Going waaaaaaaay out here, and don't think this is likely.  BUT Lionel LS had Carter Brothers flat cars back in the day.  I bashed a couple of them into supply gondolas, and they turned out pretty nice.  Still really not sure there is any Lionel LS in the lineage of the cars in question. 

       

       

      Regards, David Meashey

    • July 11, 2020 3:25 PM EDT
    • Went downstairs and took one of the trucks off the bolster.on the bolster is “Bachmann, made in China. Trucks are all one piece molded and the sides don’t flex much for wheel removal so that probably explains the notches. The caboose is a Lionel as I found that on the bottom but it too also has some nice detailing which surprised me for Lionel. The brake lines, tank, and brake wheel shaft are all brass painted of course. These cars are too detailed for the average Bachmann so I’m curious if there was a higher end car like spectrum as you suggested. I really like the look of them and the caboose too. Should look good going back and forth to the logging camp rotating on the loop with my shay and log cars.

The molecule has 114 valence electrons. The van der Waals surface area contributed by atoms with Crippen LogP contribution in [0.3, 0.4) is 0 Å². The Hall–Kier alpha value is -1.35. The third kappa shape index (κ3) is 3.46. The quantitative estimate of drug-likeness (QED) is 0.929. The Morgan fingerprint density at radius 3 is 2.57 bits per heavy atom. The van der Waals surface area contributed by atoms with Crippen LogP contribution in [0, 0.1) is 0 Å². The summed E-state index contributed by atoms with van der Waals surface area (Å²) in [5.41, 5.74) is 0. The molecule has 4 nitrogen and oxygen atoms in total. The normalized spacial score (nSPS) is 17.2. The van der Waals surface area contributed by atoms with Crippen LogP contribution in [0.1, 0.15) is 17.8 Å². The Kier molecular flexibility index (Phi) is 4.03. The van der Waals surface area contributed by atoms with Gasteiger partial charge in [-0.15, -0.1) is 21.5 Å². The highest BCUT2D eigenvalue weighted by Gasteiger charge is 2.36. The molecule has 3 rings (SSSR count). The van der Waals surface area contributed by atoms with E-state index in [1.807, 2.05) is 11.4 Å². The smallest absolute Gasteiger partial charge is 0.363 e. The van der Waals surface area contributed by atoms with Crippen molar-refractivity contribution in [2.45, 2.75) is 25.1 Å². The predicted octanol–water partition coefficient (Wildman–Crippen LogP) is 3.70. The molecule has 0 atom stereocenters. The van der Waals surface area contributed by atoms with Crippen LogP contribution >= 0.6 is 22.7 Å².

• July 11, 2020 3:08 PM EDT
    • The frames are all one piece molded plastic with wood grain even underneath. All the trucks are plastic with the grooves cut as you see except the caboose which are altogether different. All the detail parts are also plastic so that rules out Ozark white metal castings (not sure on the brake can). I might try and disassemble one to see if I can find any printing. There no typical “made in China “ that I can find as of yet. I’m curious because I’ve not seen plastic cars with this much molded in detail. I realize the work car has been bashed and the dog house scratch built but the flat car itself matches the other exactly. The tools on the work car seem to be what car originally with the climax and all appear to be Bachmann accessories. The caboose has a large side door that opens also and I’ll get a picture of that as it might help identify the maker.